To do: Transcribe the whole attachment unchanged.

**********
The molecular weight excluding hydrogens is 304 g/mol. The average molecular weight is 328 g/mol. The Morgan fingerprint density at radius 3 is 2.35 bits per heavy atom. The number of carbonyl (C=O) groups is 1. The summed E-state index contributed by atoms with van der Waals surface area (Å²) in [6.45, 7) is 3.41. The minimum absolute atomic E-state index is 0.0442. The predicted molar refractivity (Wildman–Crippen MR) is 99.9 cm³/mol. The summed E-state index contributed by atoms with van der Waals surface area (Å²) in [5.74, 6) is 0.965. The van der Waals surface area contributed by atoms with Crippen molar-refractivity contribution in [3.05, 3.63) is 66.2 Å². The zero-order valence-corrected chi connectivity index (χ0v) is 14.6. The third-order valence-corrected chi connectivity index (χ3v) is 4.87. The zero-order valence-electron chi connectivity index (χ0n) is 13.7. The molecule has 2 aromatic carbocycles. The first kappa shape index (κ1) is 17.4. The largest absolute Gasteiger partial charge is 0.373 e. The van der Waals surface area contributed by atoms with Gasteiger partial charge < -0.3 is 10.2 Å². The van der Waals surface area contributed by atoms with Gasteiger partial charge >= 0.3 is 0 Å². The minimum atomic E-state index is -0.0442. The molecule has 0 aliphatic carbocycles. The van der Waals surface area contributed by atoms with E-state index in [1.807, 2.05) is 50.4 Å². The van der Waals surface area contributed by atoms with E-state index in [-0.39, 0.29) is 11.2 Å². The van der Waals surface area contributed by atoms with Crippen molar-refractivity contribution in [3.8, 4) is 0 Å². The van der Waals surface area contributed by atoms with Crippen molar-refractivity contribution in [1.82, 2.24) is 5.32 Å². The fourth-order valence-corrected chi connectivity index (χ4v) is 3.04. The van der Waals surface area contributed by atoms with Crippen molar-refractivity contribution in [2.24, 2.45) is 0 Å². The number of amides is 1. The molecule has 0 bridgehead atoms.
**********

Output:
The molecular weight excluding hydrogens is 304 g/mol. The average molecular weight is 328 g/mol. The Morgan fingerprint density at radius 3 is 2.35 bits per heavy atom. The number of carbonyl (C=O) groups is 1. The summed E-state index contributed by atoms with van der Waals surface area (Å²) in [6.45, 7) is 3.41. The minimum absolute atomic E-state index is 0.0442. The predicted molar refractivity (Wildman–Crippen MR) is 99.9 cm³/mol. The summed E-state index contributed by atoms with van der Waals surface area (Å²) in [5.74, 6) is 0.965. The van der Waals surface area contributed by atoms with Crippen molar-refractivity contribution in [3.05, 3.63) is 66.2 Å². The zero-order valence-corrected chi connectivity index (χ0v) is 14.6. The third-order valence-corrected chi connectivity index (χ3v) is 4.87. The zero-order valence-electron chi connectivity index (χ0n) is 13.7. The molecule has 2 aromatic carbocycles. The first kappa shape index (κ1) is 17.4. The largest absolute Gasteiger partial charge is 0.373 e. The van der Waals surface area contributed by atoms with Gasteiger partial charge < -0.3 is 10.2 Å². The van der Waals surface area contributed by atoms with Gasteiger partial charge >= 0.3 is 0 Å². The minimum atomic E-state index is -0.0442. The molecule has 0 aliphatic carbocycles. The van der Waals surface area contributed by atoms with E-state index in [1.807, 2.05) is 50.4 Å². The van der Waals surface area contributed by atoms with E-state index in [-0.39, 0.29) is 11.2 Å². The van der Waals surface area contributed by atoms with Crippen molar-refractivity contribution in [3.8, 4) is 0 Å². The van der Waals surface area contributed by atoms with Crippen molar-refractivity contribution in [1.82, 2.24) is 5.32 Å². The fourth-order valence-corrected chi connectivity index (χ4v) is 3.04. The van der Waals surface area contributed by atoms with Crippen molar-refractivity contribution in [2.24, 2.45) is 0 Å². The number of amides is 1. The molecule has 0 bridgehead atoms.